NEIGHBORING Badian and Alegria towns are currently locked in a dispute over boundary, specifically for the area that has become a popular tourist destination for canyoneering. The dispute, though, is not intensely antagonistic, judging from the steps their officials have taken to solve the conflict. Both towns are asking the Department of Environment and Natural Resources (DENR) to conduct a survey even as the Provincial Government seeks a “happy compromise” on the issue.

Canyoneering in Badian and Alegria is popular and has been featured in at least one national TV show. The problem is that tour packages there sometimes involved only one town to the exclusion of the other. Badian officials contend that four of seven canyoneering jump-off stations are in their town while Alegria officials claim all seven stations are in Alegria.

The canyoneering site includes the Canlaob River that meanders from a barangay in Badian to a barangay in Alegria and ends in Kawasan Falls, which is in Badian. Which means that boundary is not the only problem but coordination.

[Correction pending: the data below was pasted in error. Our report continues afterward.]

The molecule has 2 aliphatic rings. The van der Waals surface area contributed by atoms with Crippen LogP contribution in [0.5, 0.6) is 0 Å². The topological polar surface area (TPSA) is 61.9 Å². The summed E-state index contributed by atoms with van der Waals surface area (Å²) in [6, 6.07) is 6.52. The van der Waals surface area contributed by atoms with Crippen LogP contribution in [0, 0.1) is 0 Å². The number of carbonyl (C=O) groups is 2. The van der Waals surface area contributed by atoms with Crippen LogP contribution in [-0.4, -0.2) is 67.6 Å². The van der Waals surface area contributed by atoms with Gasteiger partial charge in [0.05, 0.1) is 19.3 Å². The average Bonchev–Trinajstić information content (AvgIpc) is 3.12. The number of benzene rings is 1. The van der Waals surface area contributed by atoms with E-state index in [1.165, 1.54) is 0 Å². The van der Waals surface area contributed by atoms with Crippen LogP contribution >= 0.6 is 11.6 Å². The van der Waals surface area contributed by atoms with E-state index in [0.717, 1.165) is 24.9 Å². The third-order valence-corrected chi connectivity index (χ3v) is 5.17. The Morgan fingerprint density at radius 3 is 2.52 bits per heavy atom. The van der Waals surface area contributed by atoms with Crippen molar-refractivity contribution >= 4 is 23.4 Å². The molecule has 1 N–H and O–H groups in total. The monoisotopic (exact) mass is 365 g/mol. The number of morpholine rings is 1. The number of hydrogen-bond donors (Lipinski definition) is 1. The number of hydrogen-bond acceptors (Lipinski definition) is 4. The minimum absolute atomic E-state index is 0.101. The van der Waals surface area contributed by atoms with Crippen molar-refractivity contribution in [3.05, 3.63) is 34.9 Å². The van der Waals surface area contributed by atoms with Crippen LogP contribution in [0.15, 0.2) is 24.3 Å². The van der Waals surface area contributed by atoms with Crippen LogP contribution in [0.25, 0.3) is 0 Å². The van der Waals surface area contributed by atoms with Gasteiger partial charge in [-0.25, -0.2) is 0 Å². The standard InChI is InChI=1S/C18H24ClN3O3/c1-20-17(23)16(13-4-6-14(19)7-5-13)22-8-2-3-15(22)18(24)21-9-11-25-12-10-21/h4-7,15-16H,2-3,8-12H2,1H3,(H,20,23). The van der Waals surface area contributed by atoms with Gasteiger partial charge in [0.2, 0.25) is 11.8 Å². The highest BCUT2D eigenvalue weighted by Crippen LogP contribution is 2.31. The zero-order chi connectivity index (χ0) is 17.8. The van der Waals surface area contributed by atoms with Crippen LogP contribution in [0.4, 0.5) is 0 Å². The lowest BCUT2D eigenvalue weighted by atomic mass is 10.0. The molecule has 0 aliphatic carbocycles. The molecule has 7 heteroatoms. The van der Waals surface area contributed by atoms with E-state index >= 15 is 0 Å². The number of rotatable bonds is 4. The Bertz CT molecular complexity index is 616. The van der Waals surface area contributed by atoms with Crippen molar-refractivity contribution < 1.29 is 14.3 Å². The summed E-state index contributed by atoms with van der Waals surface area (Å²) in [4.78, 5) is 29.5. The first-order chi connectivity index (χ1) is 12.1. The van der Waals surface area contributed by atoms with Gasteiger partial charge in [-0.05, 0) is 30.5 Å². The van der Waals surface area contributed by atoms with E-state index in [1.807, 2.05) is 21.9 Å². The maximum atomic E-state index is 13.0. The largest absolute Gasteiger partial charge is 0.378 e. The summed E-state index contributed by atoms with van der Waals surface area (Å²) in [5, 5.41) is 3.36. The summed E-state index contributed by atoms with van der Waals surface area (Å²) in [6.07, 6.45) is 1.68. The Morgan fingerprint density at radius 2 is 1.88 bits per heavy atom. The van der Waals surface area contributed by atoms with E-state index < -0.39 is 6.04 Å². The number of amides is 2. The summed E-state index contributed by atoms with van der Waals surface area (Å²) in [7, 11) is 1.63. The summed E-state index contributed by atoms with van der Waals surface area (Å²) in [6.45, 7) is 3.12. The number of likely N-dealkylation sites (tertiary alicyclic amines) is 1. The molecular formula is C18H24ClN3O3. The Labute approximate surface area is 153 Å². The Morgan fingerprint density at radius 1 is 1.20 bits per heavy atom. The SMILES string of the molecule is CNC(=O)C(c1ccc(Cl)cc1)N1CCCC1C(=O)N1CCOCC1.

In the old days, nobody would have bothered about the nitty-gritty of boundary in what can be considered a largely undeveloped hinterland area. But the face of the province has changed considerably since the Capitol, under the previous governor Gwendolyn Garcia, waged an aggressive tourism promotion that sparked the search for and development of potential tourist sites in the towns and component cities.

But Gov. Hilario Davide III should view this conflict as not only a boundary dispute between Badian and Alegria but also as a sign that the old way of doing things may no longer be applicable. The aggressive promotion has succeeded in raising people's awareness of the tourist destinations in the towns and component cities. The next step is to make these tourist destinations truly worth visiting by also raising the quality of the facilities and services offered.

On this, Capitol should gather all the stakeholders to identify the problems and map out concrete solutions. That should help raise the tourism program of the province to the next level.